Solar siting is advancing rapidly in New York to meet the state’s climate goals of 70% renewable energy by 2030 and 100% clean energy by 2040, and much of that development is targeted towards farmland. However, with the right policies, incentives and research, solar development can avoid or minimize the most serious negative impacts on the availability and viability of New York’s best farmland and the strength of its agricultural economy and food security. Implementing the smart solar siting strategies recommended in this report can help farmers and agricultural communities capitalize on the benefits of solar development, explore new markets, participate in cutting-edge research partnerships, and continue growing the food we need now and in the future, all while combatting climate change.
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The Montgomery Sheep Farm in North Carolina might be taking mixed use to another level. Not only is it a working sheep farm, it also offers a bed and breakfast for two-legged guests, breeds dogs, and is now using solar to power the entire operation. A WFAE reporter recently visited the farm and reports the farm’s 20-megawatt solar array has not only provided it with additional income related to clean energy, but keeps workers employed and has reduced costs.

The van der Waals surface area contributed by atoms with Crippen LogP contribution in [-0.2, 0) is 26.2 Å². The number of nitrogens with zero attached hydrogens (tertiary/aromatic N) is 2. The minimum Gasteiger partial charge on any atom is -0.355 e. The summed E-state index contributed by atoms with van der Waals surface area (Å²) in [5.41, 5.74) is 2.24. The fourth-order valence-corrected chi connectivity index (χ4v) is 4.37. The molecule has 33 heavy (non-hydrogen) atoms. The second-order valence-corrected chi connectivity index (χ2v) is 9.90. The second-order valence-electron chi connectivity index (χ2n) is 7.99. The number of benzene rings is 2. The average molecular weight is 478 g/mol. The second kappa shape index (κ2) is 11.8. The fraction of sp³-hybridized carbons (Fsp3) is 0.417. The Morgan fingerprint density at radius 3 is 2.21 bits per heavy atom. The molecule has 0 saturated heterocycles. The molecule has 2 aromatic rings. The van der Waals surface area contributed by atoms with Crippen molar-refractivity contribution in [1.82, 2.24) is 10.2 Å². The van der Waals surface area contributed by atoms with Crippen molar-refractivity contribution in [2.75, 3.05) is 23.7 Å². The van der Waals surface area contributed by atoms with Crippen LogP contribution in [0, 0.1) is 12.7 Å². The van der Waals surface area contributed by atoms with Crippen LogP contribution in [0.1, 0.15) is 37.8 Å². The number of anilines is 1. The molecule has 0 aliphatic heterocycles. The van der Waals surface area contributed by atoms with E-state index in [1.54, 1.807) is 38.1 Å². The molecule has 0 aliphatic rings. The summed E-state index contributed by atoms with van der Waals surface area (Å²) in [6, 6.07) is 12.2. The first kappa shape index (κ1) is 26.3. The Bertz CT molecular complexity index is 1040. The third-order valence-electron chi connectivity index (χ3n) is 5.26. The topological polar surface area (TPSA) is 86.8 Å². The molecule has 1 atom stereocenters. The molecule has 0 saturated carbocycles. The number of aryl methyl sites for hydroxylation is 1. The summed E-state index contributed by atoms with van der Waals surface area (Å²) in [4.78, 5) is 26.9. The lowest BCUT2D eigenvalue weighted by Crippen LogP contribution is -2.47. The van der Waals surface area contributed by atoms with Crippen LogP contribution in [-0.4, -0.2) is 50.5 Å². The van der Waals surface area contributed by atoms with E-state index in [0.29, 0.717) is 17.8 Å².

One important solar benefit is a reduction in maintenance costs. The grass under the solar panels no longer needs to be cut, thanks to the sheep who graze under the solar panels on a rotating schedule. This not only reduces costs, but also allows the farm to raise more lambs per acre.
“We can have many more lambs per acre than if you put them on a normal pasture because of the solar panels,” Joel Olsen told WFAE, owner of the Montgomery Sheep Farm.
Olsen says another big benefit is the shade provided by the solar panels. The shade not only provides cool areas for the sheep during hot summer days, but it helps the grass grow thicker which means more food for the sheep. This thick grass is much more suitable for the sheep than grass typically grown in an open field, according to Olsen.
The farm currently operates on 200 acres, raising sheep, chickens, and horses. Roughly 400 sheep are rotated on a weekly basis under the solar panels in 30 designated grazing areas.
“If you can provide farmers additional income related to clean energy, additional income related to grounds maintenance, you know, it allows our rural areas to remain beautiful and have the people living there to remain employed,” Olsen said.